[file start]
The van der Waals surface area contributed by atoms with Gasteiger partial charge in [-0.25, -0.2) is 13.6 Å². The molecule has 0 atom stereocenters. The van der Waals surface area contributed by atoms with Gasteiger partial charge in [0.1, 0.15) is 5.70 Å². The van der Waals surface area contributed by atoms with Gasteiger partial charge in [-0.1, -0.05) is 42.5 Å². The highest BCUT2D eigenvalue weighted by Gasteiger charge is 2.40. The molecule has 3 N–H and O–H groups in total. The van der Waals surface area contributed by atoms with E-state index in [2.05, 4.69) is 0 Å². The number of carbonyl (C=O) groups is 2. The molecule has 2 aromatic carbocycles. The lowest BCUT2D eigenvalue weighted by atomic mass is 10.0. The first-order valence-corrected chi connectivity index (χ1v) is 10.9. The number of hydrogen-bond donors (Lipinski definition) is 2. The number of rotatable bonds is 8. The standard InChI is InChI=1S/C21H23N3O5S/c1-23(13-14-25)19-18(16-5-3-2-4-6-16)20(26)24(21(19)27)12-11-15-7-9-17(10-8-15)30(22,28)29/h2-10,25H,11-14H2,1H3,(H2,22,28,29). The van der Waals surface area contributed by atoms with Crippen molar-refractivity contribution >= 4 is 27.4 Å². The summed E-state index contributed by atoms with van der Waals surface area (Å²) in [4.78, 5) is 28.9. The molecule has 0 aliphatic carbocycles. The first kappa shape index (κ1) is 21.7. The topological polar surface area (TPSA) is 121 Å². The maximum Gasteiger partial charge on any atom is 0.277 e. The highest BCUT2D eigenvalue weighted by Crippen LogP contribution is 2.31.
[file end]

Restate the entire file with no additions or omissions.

The van der Waals surface area contributed by atoms with Gasteiger partial charge in [-0.25, -0.2) is 13.6 Å². The molecule has 0 atom stereocenters. The van der Waals surface area contributed by atoms with Gasteiger partial charge in [0.1, 0.15) is 5.70 Å². The van der Waals surface area contributed by atoms with Gasteiger partial charge in [-0.1, -0.05) is 42.5 Å². The highest BCUT2D eigenvalue weighted by Gasteiger charge is 2.40. The molecule has 3 N–H and O–H groups in total. The van der Waals surface area contributed by atoms with E-state index in [2.05, 4.69) is 0 Å². The number of carbonyl (C=O) groups is 2. The molecule has 2 aromatic carbocycles. The lowest BCUT2D eigenvalue weighted by atomic mass is 10.0. The first-order valence-corrected chi connectivity index (χ1v) is 10.9. The number of hydrogen-bond donors (Lipinski definition) is 2. The number of rotatable bonds is 8. The standard InChI is InChI=1S/C21H23N3O5S/c1-23(13-14-25)19-18(16-5-3-2-4-6-16)20(26)24(21(19)27)12-11-15-7-9-17(10-8-15)30(22,28)29/h2-10,25H,11-14H2,1H3,(H2,22,28,29). The van der Waals surface area contributed by atoms with Crippen molar-refractivity contribution >= 4 is 27.4 Å². The summed E-state index contributed by atoms with van der Waals surface area (Å²) in [4.78, 5) is 28.9. The molecule has 0 aliphatic carbocycles. The first kappa shape index (κ1) is 21.7. The topological polar surface area (TPSA) is 121 Å². The maximum Gasteiger partial charge on any atom is 0.277 e. The highest BCUT2D eigenvalue weighted by Crippen LogP contribution is 2.31.